Maintenance treatment with quetiapine versus discontinuation after one year of treatment in patients with remitted first episode psychosis: randomised controlled trialBMJ 2010; 341 doi: https://doi.org/10.1136/bmj.c4024 (Published 19 August 2010) Cite this as: BMJ 2010;341:c4024
- Eric Y H Chen, professor1,
- Christy L M Hui, research fellow1,
- May M L Lam, clinical assistant professor1,
- Cindy P Y Chiu, clinical assistant professor1,
- C W Law, associate consultant2,
- Dicky W S Chung, consultant3,
- Steve Tso, associate consultant4,
- Edwin P F Pang, associate consultant3,
- K T Chan, medical officer4,
- Y C Wong, associate consultant3,
- Flora Y M Mo, associate consultant3,
- Kathy P M Chan, associate consultant5,
- T J Yao, associate professor6,
- S F Hung, consultant5,
- William G Honer, professor7
- 1Department of Psychiatry, University of Hong Kong, Hong Kong
- 2Department of Psychiatry, Queen Mary Hospital, Hong Kong
- 3Department of Psychiatry, Tai Po Hospital, Tai Po, Hong Kong
- 4Department of Psychiatry, Castle Peak Hospital, Tuen Mun, Hong Kong
- 5Department of Psychiatry, Kwai Chung Hospital, Kwai Chung, Hong Kong
- 6Clinical Trials Centre, University of Hong Kong, Queen Mary Hospital, Hong Kong
- 7University of British Columbia, Centre for Complex Disorders, BCMHARI, A3-127, Vancouver, BC, Canada
- Correspondence to: E Y H Chen
- Accepted 7 June 2010
Objective To study rates of relapse in remitted patients with first episode psychosis who either continued or discontinued antipsychotic drugs after at least one year of maintenance treatment.
Design 12 month randomised, double blind, placebo controlled trial.
Setting Early psychosis outpatient clinics in Hong Kong.
Participants 178 patients with first episode psychosis who had received at least one year of antipsychotic drug treatment between September 2003 and July 2006 and had no positive symptoms of psychosis.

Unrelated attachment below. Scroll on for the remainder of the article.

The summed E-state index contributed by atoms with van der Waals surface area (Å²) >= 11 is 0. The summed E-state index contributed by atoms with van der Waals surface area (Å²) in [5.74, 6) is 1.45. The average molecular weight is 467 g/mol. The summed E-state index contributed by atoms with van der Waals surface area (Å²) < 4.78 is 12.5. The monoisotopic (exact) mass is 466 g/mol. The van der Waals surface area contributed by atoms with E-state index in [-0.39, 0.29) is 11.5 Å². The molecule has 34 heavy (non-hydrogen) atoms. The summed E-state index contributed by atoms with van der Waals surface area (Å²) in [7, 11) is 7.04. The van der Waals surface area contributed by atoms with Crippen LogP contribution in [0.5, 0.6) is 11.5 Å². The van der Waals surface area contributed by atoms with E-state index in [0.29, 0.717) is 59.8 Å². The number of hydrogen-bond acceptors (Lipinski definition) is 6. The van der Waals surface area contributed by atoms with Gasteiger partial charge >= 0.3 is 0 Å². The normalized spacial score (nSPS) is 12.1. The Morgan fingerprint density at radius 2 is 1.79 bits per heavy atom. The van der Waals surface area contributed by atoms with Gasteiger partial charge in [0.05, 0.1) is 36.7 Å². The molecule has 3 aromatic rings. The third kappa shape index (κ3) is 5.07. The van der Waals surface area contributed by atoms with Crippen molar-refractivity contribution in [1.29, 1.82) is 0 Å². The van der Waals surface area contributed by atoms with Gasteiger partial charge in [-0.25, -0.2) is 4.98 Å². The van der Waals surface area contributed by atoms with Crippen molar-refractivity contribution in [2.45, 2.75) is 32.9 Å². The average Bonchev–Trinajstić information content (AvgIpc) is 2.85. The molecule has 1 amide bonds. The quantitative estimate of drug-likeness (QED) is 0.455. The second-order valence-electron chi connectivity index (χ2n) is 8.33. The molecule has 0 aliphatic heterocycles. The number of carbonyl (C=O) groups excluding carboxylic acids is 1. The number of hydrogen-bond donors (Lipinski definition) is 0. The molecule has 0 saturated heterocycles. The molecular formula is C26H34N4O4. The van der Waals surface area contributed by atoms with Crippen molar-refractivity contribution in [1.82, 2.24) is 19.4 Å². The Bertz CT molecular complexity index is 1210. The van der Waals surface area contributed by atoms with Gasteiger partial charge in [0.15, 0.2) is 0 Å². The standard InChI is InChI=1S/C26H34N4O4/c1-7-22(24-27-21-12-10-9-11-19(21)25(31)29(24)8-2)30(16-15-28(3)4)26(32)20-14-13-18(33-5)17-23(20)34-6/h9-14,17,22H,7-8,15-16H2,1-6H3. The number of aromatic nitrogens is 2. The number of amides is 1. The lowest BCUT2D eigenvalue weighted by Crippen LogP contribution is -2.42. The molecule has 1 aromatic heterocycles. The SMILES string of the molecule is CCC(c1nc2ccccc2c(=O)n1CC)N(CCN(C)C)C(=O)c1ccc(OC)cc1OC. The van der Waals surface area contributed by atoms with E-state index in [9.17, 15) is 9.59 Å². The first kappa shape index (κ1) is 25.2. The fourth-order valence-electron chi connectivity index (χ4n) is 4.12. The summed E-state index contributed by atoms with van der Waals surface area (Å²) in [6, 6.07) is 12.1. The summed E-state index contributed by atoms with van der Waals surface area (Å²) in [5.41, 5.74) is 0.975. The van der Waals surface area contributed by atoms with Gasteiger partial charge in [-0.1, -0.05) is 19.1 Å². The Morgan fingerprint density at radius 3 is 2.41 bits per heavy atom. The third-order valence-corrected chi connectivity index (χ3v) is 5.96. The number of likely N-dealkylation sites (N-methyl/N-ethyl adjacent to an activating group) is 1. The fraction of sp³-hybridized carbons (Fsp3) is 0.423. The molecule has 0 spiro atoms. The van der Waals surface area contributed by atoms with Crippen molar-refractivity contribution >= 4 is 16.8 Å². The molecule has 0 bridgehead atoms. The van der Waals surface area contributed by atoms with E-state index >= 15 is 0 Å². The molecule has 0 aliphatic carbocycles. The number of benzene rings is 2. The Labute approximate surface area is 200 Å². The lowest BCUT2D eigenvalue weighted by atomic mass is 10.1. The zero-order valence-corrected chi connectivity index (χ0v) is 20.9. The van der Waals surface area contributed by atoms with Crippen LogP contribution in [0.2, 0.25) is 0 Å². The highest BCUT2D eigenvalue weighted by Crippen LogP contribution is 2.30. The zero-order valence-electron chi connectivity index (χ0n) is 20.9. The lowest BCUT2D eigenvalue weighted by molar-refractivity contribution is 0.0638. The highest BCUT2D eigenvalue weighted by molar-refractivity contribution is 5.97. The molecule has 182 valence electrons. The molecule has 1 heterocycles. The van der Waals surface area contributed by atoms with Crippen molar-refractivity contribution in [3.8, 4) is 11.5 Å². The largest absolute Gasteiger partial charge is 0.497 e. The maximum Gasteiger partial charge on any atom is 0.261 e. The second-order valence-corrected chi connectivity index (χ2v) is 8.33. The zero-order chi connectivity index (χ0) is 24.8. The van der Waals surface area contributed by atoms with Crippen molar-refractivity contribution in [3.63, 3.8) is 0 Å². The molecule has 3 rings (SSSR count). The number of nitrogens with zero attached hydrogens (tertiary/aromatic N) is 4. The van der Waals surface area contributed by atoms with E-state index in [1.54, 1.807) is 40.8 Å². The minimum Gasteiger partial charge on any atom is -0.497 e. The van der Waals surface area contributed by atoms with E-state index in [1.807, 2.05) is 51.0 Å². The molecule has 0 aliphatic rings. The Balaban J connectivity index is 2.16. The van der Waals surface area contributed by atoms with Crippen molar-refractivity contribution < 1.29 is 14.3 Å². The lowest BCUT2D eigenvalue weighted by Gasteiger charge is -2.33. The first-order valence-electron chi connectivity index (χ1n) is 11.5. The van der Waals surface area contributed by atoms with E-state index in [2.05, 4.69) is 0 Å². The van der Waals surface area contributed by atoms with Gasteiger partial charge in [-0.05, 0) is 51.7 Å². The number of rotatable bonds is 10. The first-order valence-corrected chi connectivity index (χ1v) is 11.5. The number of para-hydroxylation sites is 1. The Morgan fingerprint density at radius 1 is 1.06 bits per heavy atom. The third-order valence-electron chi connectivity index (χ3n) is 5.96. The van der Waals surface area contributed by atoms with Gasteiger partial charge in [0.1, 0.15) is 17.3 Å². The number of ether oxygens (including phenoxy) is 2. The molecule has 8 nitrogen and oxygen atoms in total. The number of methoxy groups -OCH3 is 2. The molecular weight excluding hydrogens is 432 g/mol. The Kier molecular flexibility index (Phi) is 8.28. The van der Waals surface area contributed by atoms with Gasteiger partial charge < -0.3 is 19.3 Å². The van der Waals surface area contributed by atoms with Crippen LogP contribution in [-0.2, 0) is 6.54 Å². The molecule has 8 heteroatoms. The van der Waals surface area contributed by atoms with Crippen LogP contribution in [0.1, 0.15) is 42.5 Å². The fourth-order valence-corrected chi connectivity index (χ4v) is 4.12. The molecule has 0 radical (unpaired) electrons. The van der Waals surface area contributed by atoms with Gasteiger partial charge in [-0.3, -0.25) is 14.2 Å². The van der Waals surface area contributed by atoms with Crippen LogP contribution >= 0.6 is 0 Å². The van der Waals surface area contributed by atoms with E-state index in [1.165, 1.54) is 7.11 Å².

Interventions Patients received either maintenance treatment with quetiapine (400 mg/day) or placebo and were followed up for the next 12 months or until a relapse occurred.
Main outcome measure Relapse assessed monthly and defined as re-emergence of psychotic symptoms (delusions, conceptual disorganisation, hallucinations, suspiciousness, and unusual thought content) according to predefined thresholds.
Results 178 patients were randomised (89 to quetiapine and 89 to placebo). The Kaplan-Meier estimate of the risk of relapse at 12 months was 41% (95% confidence interval 29% to 53%) for the quetiapine group and 79% (68% to 90%) for the placebo group (P<0.001). Although quetiapine was generally well tolerated, the rate of discontinuation due to adverse or serious adverse events was greater in the quetiapine group (18%; 16/89) than in the placebo group (8%; 7/89) (relative risk 2.29, 95% confidence interval 0.99 to 5.28; χ2=3.20, df=1; P=0.07).
Conclusion In a group of asymptomatic patients with first episode psychosis and at least one year of previous antipsychotic drug treatment, maintenance treatment with quetiapine compared with placebo resulted in a substantially lower rate of relapse during the following year.